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  • Getting Married? Divorce Yourself From Money Problems First

    Getting Married? Divorce Yourself From Money Problems First

    by:
    Laurie Campbell

    With each New Year, plans for spring and summer marriages start getting underway across Canada. On that note comes the thought that, for better or worse, everybody marries into money. Maybe it’s a lot of money or a little money, but it’s nonetheless money reflected through whatever accounts, assets (what you own), and financial dealings both parties are bringing to a marriage. Call it the business of love – a very important thing. Money matters need close attention and review before couples make their vows.

    When couples make vows based on a life-long commitment, they ought to know what they’re getting themselves into.

    To some, a financial review may seem like a cold thing for two people who are in love. On the other hand, love by definition involves openness, honesty, and understanding. When couples make vows based on a life-long commitment, they ought to know what they’re getting themselves into.

    Loving partners start out by dealing with financial matters in an honest way. Any money or debt problems that may come up are sorted out with understanding and proposed solutions. In this way, according to the experts, couples vastly increase their chances for a happy, long-term relationship.

    Where current household budget or debt problems present themselves, explore options and agree to a plan of action.

    Here are some helpful financial guidelines to help strengthen relationships.

    • Look at the full picture. Know where you stand financially as a couple. Gather all current financial statements relating to your banking, investment, credit cards, loans, insurance and other documents. List all your assets and all your debts. Review copies of your credit reports as well.

    • Update everything and address any problems. Determine what changes you need to make for the financial life you will soon be sharing. Look into things such as wills and estate plans, asset ownership, as well as work-related medical and dental plans and insurance policies that might also involve children from a previous relationship. Where current household budget or debt problems present themselves, explore options and agree to a plan of action. In serious cases of debt overload, consider solutions through the non-profit credit counselling and debt consolidation programs we offer at Credit Canada.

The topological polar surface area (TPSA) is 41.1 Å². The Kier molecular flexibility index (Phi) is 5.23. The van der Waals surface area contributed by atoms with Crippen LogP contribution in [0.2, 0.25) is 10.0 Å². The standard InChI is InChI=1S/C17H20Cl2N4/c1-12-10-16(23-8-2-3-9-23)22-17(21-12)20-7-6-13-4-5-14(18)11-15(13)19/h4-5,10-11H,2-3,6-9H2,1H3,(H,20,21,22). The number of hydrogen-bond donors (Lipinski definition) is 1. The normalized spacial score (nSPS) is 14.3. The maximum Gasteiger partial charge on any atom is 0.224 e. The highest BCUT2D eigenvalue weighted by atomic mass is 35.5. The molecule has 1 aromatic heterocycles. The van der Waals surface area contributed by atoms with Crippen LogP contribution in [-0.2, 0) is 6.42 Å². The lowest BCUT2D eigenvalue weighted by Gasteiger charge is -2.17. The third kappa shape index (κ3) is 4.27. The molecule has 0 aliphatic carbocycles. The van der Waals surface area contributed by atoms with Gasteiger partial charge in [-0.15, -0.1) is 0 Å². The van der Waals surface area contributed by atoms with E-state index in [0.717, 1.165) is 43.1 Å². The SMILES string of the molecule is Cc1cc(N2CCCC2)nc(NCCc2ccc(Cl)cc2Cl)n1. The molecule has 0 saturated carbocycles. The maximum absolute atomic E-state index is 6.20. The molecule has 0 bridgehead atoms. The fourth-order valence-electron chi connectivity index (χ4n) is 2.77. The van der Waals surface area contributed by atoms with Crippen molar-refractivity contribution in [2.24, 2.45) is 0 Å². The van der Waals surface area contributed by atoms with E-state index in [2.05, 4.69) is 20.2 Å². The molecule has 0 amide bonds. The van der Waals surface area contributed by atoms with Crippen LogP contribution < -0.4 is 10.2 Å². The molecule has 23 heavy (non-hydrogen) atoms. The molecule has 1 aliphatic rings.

Put short, medium, and long-term goals in writing. At the same time, put needs before wants and track your spending.

    • Set a plan for managing household finances. As a couple, know how you wish to manage your money day to day. This may involve keeping joint or separate bank accounts, setting responsibilities for bill payments, etc. Such matters are open for discussion. Some experts say separate accounts raise issues of trust that can divide couples. But other experts say that separate accounts promote self-empowerment provided couples are open about how the accounts are being handled. Joint and separate accounts can be an option.

    • Set goals, track spending, and create a written household budget. Goal setting helps motivate couples to spend and save wisely. Put short-term, medium term, and long-term goals in writing. Put needs before wants. At the same time, track your spending so you know exactly what you’re doing with your money. End bad spending habits and encourage the good ones. Then you’re in a strong position to create a written, monthly budget that helps you smartly manage income and expenses, plus work toward achieving your goals.

    Pay off all non-essential debts as soon as possible. Practice frugality – stop spending on stuff you don’t really need.

    • Make savings a priority. Crunch your numbers to determine how much money you can save (and/or put into smart investments) each month, then stick to the plan. First and foremost, save for an emergency fund that will help you deal with unexpected financial storms. Experts recommend that couples adjust their spending for savings equivalent to at least 10 per cent of household income. Meanwhile, explore longer-term plans for a retirement fund (the sooner you start, the better) and perhaps education funds devoted to children.

    • Manage debt wisely. Keep all debt payments up to date and keep your credit score in good standing. Avoid going into debt over small matters. Look at life’s big picture in relation to important wants, such as purchasing a home, and perhaps important needs, such as buying a vehicle. Make an effort to pay off all non-essential debts as soon as possible. Practice frugality – stop spending on stuff you don’t really need. 

    Topics: Couples and Money

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